Sunday, April 12, 2009

Piracy off the coast of Somalia

According to the Daily Oklahoman, tensions are rising in the standoff between the U.S. federal government and pirates off the coast of Somalia.  On Wednesday, April 8, a group of Somalian outlaws attempted to hijack the U.S.-flagged Maersk Alabama.  The crew of the Alabama thwarted their efforts and was successful in driving them off the ship.  However, Richard Phillips, the ship's captain, was taken hostage by the pirates in a lifeboat now drifting on the Indian Ocean out of gas.  The lifeboat is being closely monitored by the U.S. Military. Negotiations with Phillip's captors are ongoing.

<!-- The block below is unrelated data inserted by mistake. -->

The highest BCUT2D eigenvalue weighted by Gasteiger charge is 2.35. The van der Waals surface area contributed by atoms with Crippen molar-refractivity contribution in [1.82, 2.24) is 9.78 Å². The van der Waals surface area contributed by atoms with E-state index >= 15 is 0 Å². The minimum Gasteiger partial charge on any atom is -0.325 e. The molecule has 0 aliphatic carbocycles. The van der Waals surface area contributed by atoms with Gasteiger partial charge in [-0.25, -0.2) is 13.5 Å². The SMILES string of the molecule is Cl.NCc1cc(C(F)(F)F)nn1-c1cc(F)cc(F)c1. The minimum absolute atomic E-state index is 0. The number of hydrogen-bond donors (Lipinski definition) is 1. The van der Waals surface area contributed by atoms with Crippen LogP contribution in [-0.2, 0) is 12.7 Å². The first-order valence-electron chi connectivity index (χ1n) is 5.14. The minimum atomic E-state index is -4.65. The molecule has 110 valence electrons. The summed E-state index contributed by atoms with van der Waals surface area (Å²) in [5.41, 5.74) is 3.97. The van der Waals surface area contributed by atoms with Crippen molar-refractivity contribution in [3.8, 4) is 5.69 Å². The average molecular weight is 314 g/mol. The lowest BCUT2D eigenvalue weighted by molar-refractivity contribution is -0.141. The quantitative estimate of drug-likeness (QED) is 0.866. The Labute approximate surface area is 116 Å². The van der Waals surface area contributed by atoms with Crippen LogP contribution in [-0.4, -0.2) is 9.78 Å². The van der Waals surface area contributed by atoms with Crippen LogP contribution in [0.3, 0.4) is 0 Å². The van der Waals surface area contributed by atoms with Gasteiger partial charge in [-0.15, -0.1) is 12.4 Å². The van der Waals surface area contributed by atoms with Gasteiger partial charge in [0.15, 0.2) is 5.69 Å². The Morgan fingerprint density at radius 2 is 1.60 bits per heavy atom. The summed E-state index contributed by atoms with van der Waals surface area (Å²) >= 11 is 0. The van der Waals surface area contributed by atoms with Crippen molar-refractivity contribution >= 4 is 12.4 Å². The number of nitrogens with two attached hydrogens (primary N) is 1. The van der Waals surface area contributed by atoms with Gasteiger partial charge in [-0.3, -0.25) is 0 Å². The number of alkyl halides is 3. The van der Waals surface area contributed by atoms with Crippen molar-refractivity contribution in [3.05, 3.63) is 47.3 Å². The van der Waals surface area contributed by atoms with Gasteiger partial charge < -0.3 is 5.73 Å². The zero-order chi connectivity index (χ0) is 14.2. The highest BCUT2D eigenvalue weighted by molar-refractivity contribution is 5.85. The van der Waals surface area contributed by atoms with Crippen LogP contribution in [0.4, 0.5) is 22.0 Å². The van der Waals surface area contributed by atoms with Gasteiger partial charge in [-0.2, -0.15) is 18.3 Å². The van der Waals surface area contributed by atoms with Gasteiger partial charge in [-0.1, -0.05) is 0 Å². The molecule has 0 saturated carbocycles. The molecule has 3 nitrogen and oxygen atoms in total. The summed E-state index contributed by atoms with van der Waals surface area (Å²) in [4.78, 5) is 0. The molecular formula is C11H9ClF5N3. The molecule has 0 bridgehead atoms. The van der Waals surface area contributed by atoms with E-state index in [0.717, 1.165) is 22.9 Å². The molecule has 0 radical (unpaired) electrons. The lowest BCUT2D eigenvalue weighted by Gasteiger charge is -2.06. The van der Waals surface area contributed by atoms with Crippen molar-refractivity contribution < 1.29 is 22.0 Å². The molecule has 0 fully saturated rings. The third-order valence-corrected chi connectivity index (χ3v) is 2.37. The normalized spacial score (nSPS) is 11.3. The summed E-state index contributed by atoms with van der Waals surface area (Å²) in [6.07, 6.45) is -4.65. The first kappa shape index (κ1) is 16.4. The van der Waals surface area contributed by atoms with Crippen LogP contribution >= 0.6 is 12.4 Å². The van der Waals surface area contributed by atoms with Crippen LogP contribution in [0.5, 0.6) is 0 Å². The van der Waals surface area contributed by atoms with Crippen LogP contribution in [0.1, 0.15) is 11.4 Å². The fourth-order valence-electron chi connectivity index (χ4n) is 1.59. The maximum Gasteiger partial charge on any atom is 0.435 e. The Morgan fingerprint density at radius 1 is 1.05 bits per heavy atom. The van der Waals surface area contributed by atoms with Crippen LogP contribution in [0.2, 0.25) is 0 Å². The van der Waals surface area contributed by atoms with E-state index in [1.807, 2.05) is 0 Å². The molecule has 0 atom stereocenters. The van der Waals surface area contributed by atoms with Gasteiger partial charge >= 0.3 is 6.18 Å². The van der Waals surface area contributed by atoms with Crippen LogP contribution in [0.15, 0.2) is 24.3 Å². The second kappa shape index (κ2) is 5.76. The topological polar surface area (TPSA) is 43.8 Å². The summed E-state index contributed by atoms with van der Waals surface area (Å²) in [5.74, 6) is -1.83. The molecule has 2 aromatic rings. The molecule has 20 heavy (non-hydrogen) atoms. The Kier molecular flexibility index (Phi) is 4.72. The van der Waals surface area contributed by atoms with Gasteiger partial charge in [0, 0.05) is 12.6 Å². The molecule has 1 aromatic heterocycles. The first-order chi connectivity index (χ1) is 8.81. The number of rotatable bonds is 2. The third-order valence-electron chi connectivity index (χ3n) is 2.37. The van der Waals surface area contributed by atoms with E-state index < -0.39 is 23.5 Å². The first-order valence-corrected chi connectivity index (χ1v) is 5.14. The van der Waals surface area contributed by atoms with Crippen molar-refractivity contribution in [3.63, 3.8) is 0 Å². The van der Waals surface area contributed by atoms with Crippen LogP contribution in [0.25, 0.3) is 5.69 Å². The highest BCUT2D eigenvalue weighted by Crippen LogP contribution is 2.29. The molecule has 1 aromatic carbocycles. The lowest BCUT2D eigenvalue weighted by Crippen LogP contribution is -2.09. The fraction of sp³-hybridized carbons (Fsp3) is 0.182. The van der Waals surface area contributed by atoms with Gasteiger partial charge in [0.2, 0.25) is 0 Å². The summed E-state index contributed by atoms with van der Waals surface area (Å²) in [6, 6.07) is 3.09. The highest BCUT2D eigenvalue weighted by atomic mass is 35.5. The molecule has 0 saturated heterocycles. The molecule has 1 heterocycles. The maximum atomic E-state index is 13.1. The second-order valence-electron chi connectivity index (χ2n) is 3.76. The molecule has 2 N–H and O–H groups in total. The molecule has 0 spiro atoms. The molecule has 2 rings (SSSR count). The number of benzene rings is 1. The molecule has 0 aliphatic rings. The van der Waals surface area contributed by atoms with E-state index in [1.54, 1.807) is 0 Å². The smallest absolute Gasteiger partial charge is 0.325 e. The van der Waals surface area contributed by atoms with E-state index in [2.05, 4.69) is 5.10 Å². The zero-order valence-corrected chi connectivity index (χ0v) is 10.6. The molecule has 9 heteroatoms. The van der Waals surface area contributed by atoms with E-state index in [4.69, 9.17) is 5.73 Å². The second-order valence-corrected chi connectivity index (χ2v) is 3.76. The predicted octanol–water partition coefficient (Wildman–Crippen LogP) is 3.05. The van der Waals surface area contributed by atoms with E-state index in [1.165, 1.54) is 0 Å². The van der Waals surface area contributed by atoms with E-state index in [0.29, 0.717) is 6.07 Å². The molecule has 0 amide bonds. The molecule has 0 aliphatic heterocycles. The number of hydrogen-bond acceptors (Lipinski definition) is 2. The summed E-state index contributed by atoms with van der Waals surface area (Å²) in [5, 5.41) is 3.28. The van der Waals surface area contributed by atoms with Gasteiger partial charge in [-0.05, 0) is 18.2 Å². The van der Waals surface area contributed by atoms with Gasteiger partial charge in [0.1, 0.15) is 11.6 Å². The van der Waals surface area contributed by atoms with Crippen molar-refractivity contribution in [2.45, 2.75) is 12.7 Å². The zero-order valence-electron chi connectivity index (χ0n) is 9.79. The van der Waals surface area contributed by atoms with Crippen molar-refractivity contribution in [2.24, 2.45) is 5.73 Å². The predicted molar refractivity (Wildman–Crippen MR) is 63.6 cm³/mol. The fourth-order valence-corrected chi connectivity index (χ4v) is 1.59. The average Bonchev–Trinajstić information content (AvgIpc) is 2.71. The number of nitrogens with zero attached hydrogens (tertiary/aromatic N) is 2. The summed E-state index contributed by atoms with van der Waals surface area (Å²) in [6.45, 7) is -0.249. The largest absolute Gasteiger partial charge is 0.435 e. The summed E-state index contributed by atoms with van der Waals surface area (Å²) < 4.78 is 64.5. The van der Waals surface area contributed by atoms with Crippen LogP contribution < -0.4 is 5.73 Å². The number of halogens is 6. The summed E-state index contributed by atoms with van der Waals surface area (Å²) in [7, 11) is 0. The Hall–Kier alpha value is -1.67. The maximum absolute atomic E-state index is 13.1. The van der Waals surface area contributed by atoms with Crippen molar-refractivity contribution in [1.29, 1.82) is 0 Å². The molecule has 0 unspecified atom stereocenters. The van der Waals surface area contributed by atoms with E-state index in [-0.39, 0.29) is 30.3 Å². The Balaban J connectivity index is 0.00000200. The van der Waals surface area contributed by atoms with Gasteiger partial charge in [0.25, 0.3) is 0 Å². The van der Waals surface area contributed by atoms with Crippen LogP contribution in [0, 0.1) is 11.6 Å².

I don't think people in this part of the world ever really consider the fact that modern-day pirates do exist.  The notion of seafaring outlaws appears almost wholly dependent upon our memories of the flamboyant, swashbuckling characters of so many subpar Hollywood flicks in the 1930s and 1940s.  Meanwhile, piracy continues to plague the coasts of Africa, India, China, and Japan to this day.

As unpleasant as the events that have unfolded in the last week may be, at the very least they serve to illustrate the point that maritime crime is still a major problem in much of the world.

(This issue has since been resolved and The Daily Oklahoman has pulled the article.)

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